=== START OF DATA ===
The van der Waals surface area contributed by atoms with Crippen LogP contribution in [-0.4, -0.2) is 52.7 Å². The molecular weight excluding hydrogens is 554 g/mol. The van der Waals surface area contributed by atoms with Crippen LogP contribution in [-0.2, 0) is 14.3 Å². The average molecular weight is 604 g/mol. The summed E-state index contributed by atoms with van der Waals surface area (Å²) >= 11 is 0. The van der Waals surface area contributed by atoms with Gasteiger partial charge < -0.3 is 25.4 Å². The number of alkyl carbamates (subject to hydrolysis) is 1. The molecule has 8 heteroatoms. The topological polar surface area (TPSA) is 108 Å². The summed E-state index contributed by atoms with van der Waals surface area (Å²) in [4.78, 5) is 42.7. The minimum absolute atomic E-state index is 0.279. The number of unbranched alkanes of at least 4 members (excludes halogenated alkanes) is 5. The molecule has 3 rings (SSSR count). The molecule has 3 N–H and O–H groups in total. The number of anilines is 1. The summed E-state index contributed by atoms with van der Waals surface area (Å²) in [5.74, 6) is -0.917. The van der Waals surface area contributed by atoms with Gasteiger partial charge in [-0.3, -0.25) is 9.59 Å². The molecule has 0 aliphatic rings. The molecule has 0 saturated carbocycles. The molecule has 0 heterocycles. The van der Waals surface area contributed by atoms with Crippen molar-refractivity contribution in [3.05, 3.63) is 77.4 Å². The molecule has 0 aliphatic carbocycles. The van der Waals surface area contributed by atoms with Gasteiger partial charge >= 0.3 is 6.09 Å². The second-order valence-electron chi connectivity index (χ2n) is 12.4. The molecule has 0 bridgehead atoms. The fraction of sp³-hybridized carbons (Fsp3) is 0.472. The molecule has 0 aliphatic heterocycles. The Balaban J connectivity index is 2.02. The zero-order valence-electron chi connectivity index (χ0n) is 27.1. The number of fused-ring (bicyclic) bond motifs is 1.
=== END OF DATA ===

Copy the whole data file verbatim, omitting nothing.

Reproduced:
The van der Waals surface area contributed by atoms with Crippen LogP contribution in [-0.4, -0.2) is 52.7 Å². The molecular weight excluding hydrogens is 554 g/mol. The van der Waals surface area contributed by atoms with Crippen LogP contribution in [-0.2, 0) is 14.3 Å². The average molecular weight is 604 g/mol. The summed E-state index contributed by atoms with van der Waals surface area (Å²) >= 11 is 0. The van der Waals surface area contributed by atoms with Gasteiger partial charge < -0.3 is 25.4 Å². The number of alkyl carbamates (subject to hydrolysis) is 1. The molecule has 8 heteroatoms. The topological polar surface area (TPSA) is 108 Å². The summed E-state index contributed by atoms with van der Waals surface area (Å²) in [4.78, 5) is 42.7. The minimum absolute atomic E-state index is 0.279. The number of unbranched alkanes of at least 4 members (excludes halogenated alkanes) is 5. The molecule has 3 rings (SSSR count). The molecule has 3 N–H and O–H groups in total. The number of anilines is 1. The summed E-state index contributed by atoms with van der Waals surface area (Å²) in [5.74, 6) is -0.917. The van der Waals surface area contributed by atoms with Gasteiger partial charge in [-0.3, -0.25) is 9.59 Å². The molecule has 0 aliphatic rings. The molecule has 0 saturated carbocycles. The molecule has 0 heterocycles. The van der Waals surface area contributed by atoms with Crippen molar-refractivity contribution in [3.05, 3.63) is 77.4 Å². The molecule has 0 aliphatic carbocycles. The van der Waals surface area contributed by atoms with Gasteiger partial charge >= 0.3 is 6.09 Å². The second-order valence-electron chi connectivity index (χ2n) is 12.4. The molecule has 0 bridgehead atoms. The fraction of sp³-hybridized carbons (Fsp3) is 0.472. The molecule has 0 aliphatic heterocycles. The Balaban J connectivity index is 2.02. The zero-order valence-electron chi connectivity index (χ0n) is 27.1. The number of fused-ring (bicyclic) bond motifs is 1.